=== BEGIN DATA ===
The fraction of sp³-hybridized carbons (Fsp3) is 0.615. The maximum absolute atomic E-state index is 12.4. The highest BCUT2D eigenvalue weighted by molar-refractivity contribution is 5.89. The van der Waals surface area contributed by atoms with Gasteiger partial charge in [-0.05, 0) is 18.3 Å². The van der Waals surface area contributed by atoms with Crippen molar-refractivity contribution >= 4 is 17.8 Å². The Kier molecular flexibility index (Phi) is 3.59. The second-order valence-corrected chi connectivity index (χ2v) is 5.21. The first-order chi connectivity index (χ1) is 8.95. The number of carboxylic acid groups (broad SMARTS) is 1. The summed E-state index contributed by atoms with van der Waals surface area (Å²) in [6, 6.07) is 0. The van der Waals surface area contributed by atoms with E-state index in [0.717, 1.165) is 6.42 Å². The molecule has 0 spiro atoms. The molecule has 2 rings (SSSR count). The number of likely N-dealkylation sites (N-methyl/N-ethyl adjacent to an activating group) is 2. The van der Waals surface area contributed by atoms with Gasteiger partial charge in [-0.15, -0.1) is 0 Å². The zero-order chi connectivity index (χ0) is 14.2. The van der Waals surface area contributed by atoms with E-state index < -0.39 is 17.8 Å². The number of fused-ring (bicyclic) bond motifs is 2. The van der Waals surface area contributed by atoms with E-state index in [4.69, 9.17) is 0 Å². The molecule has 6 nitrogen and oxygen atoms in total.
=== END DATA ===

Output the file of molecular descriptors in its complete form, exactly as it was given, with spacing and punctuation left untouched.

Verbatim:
The fraction of sp³-hybridized carbons (Fsp3) is 0.615. The maximum absolute atomic E-state index is 12.4. The highest BCUT2D eigenvalue weighted by molar-refractivity contribution is 5.89. The van der Waals surface area contributed by atoms with Gasteiger partial charge in [-0.05, 0) is 18.3 Å². The van der Waals surface area contributed by atoms with Crippen molar-refractivity contribution >= 4 is 17.8 Å². The Kier molecular flexibility index (Phi) is 3.59. The second-order valence-corrected chi connectivity index (χ2v) is 5.21. The first-order chi connectivity index (χ1) is 8.95. The number of carboxylic acid groups (broad SMARTS) is 1. The summed E-state index contributed by atoms with van der Waals surface area (Å²) in [6, 6.07) is 0. The van der Waals surface area contributed by atoms with E-state index in [0.717, 1.165) is 6.42 Å². The molecule has 0 spiro atoms. The molecule has 2 rings (SSSR count). The number of likely N-dealkylation sites (N-methyl/N-ethyl adjacent to an activating group) is 2. The van der Waals surface area contributed by atoms with Gasteiger partial charge in [-0.15, -0.1) is 0 Å². The zero-order chi connectivity index (χ0) is 14.2. The van der Waals surface area contributed by atoms with E-state index < -0.39 is 17.8 Å². The number of fused-ring (bicyclic) bond motifs is 2. The van der Waals surface area contributed by atoms with E-state index in [4.69, 9.17) is 0 Å². The molecule has 6 nitrogen and oxygen atoms in total.